Ron Mueck at Theseus Temple, Vienna

In the middle of Volksgarten park sits a miniature copy of the Theseion in Athens. Built in the early 1820s it was intended to house a single work of contemporary art. Management and content of the space has changed and evolved over the century but since 2012 the original purpose has been brought back to the fore by the Kunsthistoriches Museum and now Ron Mueck's Man in a Boat resides there for the summer.

The work was made while the artist was in residence at the National Gallery in 2002. It is a study of a naked half-sized man sitting alone in a boat. He looks out ahead of him, clutching himself warm against the vulnerability of drifting without sail, paddle or protection. The boat is real, that is to say it's wooden and worn in a way so many others might be found tied along the shoreline. The figure though is beyond real, a mimic of flesh and blood with no discernible seams. 

Using complex mixes and compounds of polyester, acrylic resins and fibreglass finished with subtle paint and real hair Mueck creates unarguable clones, more often than not playing with scale and distorting our obvious reactions. To see a baby as big as a man and a man as small as a baby is discombobulating - a sensation entirely other to seeing a celebrity mannequin posing in Madame Tussaud's.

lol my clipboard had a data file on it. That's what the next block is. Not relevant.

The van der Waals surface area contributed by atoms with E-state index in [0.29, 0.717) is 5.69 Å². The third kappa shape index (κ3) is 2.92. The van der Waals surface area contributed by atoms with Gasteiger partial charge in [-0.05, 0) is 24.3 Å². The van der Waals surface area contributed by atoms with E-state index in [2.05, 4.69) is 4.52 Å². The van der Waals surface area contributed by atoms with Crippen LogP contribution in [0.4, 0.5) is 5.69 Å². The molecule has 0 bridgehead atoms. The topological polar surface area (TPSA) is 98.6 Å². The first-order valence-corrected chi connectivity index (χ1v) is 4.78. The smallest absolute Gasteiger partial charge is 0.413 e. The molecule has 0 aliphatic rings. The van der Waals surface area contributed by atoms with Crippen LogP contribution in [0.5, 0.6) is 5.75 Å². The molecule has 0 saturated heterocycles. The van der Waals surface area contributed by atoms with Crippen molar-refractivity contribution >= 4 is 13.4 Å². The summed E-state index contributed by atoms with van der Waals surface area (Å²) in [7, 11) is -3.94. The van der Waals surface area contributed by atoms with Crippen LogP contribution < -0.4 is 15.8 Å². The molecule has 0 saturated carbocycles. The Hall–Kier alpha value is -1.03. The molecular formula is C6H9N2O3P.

Placed here, within the grand spacious temple, the sole passenger of the little dingy is attracting large crowds. The position of the building by the Museum Quarter lends itself to casual passers by walking out from the city centre - it is in fact the first time Mueck has had a solo show in Austria. The Australian has been based in the UK since the '80s and though his early career was based more on model making for the entertainment industry, working on films such as Labyrinth, he came to more prominence as part of the YBAs in the mid-nineties. 

This single piece exhibition, part supported by the British Council, is a strong example of his work. Much like the framing of the piece in situ, there is an opportunity here to imbibe the sculpture with meaning - to look upon this traveller as a surviver, a voyager of a physical or metaphysical journey. To see this work without the hubbub, perhaps early in the morning once the doors have opened, is to see it at its best - the waves and water that aren't in the room no more absent than the purpose of the man's focus. until 6th September